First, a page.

At Second Glance may be ordered on Amazon or via the Gay City web site.

However there is some good news to share. I will be having my first public reading, along with some very other talented authors and editors on Feb. 19th at 2 p.m. at the University of Washington Bookstore (aka University Bookstore) in Seattle. I will be reading a short excerpt from EDOM THE TREASURE KEEPER, as it appears in At Second Glance, The 4thAnthology from Gay City.

I invite all of you to attend and to bring your ten closest friends. There is even *gasp* a book signing afterwards. That also will be my first ever. I may have to get a special green blinky sharpie for signing. I’ll have to lure folks to the unknown woman among better-known local writing celebs, after all. What do you think?

Until then I’ll be pondering not only what part of the story to read, as well as what to wear. All suggestions from those in the know are appreciated.

Regardless of wardrobe and signing pen selection, I hope to see many of you there rooting for me and sending me positive energy so I don’t trip on my words or worse [insert awful performance anxiety issue here].

 

p.s. This is my 50th post for my blog. I think I might need at least 50 comments to make it that much more special.

Starving Artist Fed by Universe

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I’m pouting right now. Pouting and listening to Tori Amos on repeat. A literary life is not putting food in my belly or going to keep my lights on. And I’m pulling a first-class fit about doing anything but writing.  I put gas in my car with the last bit of writing money I’ve made this month. With no billable hours or stories purchased recently or coming up in the foreseeable future, I’m not sure when the next check will come in. Why gas? So I can play taxi cab driver for my children. Yes, the children. That’s why there’s so much angst over no work. My children didn’t choose this starving-artist existence. Although, my family could have objected to me leaving the proverbial rat race; but, they didn’t. They all said they supported my dreams. Without that support I couldn’t even have come this far. But right now it feels very much like an obscene phone call of a failure. All heavy breathing, no climax.

I’m trying; however, to focus on the positive. For instance, there have been high spots this week, too. A story that came out of no where and is some of the most intense writing I’ve done in a long time poured forth from me this week. I blame the financial suffering and the threat to the muse that a gerbil-wheel cubicle is in my future again very soon. Also, an unnamed benefactor sent me an Amazon Gift Card after I posted on my facebook (you may pause here and go friend me) to purchase David Madden’s “Revising Fiction:  A Handbook for Writers.” I used to own the book, lent it out many moons ago to whom I forget, and it was not returned. I ordered it and it arrived uber fast (Thank you Powell’s Books). Other indescribable, yet positive things happened as well, like:  I spent a wonderful brisk morning on the banks of the river practicing Yoga with my canine companion, QimYuki, by my side, and reached my toes for the first time in many years (this is a huge accomplishment for someone with degenerative spine disease and two back surgeries already under my vertebrae).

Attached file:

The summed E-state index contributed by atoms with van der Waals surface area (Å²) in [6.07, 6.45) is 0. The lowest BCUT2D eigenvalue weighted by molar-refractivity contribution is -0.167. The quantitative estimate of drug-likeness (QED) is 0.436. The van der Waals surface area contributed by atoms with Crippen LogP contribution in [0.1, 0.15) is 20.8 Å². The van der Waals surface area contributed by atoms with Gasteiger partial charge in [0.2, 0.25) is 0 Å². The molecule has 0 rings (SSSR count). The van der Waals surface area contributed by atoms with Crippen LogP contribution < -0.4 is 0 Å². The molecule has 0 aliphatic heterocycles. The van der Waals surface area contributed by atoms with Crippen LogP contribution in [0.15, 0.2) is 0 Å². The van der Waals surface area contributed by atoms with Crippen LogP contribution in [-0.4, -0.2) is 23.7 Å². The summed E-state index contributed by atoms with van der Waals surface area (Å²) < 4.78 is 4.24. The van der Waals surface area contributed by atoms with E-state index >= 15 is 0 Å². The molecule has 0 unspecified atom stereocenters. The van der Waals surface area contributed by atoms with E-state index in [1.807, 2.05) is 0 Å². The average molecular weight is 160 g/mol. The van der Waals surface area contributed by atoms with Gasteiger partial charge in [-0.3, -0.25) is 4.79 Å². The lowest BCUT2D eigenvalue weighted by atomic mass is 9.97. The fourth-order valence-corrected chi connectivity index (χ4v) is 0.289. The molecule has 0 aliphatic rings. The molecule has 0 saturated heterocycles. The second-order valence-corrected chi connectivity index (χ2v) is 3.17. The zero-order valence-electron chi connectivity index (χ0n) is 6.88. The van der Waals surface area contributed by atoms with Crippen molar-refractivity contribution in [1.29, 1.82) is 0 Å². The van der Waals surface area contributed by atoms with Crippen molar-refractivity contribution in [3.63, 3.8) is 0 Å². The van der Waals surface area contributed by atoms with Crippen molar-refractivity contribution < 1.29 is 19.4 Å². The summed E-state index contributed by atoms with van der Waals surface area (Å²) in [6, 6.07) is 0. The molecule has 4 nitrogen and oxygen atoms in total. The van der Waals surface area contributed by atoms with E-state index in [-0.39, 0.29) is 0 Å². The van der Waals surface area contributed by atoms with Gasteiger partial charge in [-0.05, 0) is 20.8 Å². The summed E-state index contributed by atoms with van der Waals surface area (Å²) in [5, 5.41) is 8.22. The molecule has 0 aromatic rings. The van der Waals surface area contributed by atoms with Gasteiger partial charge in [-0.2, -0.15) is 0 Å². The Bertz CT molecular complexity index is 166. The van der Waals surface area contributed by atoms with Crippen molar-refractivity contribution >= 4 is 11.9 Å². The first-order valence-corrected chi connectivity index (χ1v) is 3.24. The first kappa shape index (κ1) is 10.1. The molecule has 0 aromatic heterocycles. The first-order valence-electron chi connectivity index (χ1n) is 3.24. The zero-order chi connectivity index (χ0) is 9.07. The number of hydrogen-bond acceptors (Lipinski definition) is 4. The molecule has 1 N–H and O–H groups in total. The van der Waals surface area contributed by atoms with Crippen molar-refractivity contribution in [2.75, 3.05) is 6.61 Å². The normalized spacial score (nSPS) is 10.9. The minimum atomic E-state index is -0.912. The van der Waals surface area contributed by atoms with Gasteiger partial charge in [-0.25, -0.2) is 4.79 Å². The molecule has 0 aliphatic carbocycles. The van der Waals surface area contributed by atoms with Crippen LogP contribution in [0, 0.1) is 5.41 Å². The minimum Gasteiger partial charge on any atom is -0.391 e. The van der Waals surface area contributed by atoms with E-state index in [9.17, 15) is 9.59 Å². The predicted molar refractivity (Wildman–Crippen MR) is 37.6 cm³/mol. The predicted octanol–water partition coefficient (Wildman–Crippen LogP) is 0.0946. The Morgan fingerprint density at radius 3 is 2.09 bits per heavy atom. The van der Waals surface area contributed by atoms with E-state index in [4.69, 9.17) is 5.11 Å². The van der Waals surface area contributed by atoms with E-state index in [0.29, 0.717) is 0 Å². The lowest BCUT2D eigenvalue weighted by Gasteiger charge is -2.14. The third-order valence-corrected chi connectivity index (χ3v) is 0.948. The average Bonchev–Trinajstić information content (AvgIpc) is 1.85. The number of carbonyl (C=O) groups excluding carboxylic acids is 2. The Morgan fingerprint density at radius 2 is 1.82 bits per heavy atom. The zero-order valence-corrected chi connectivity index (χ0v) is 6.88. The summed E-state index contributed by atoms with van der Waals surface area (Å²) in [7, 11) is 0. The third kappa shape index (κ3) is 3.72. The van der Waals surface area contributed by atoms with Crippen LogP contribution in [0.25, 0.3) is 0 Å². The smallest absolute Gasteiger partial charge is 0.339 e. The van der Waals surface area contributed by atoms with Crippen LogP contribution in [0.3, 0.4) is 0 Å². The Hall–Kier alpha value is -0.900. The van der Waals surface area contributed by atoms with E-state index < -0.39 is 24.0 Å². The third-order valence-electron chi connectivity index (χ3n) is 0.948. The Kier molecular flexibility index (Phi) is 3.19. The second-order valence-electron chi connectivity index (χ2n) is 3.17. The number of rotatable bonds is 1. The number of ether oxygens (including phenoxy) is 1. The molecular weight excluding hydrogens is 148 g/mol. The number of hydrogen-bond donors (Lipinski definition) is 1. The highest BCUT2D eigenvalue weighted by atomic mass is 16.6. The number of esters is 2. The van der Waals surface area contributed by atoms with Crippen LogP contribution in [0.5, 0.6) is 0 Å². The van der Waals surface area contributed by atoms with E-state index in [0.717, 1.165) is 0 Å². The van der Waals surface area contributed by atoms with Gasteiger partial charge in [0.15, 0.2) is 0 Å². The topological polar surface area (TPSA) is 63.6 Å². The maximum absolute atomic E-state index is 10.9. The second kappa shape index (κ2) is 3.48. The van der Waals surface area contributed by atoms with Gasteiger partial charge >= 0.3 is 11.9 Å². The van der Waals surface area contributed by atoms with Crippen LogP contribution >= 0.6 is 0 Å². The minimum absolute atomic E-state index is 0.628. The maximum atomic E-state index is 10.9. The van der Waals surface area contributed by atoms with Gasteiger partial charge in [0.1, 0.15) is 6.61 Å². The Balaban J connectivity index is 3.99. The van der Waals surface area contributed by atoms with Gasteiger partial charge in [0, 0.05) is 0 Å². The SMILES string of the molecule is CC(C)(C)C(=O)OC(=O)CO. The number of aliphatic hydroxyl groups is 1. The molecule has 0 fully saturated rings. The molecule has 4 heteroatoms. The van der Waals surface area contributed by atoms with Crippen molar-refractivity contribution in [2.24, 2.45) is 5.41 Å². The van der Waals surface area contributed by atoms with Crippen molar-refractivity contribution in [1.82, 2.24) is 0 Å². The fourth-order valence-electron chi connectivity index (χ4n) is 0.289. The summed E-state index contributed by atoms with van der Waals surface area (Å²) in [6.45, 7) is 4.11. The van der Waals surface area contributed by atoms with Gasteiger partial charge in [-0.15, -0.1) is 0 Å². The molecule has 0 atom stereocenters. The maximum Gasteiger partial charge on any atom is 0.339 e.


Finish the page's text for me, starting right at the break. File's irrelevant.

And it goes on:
Then someone turned me on to the blog Unicorns for Socialism. Alexandra Franzen’s post “Money Amplifies Your Art,” hit me hard. I so believe in these sentiments. Many will think – including my spouse who is under great pressure right now because the scales of income-producing are tipped unjustly on his shoulders right now – that these sentiments won’t pay the mortgage. The power however is in the faith that these beliefs are true. That pouring tenfold into my art will produce the compensation I need for my family and me to survive.

That unexpected story I wrote yesterday is powerful and moving – so much so I had to step away from it last night for a little while because it was so emotional. I say this not to be cocky and boastful; but, because when you’ve written something you instinctively know is empowering and shakes your being – you just do. Powerful and Moving are two other themes that appeared this week, just when I needed it as well. Also as Mr. Vastano puts it, having a day job is just a trade. It doesn’t have to define or be the only thing I (or you) do. I don’t’ know yet if circumstances will make me have to bar tend, wait tables, or do other myriad of non-artistic endeavors. Regardless, it comes down to balance. Life has moments where there is sheer elation and others where all you can do is pout and mope. The key is to spend as much time in between them so Unicorns, Dead Rock Stars, and reaching the sun in salutation while maintaining your ground at your toes, is all doable.

What message did the universe send you this week?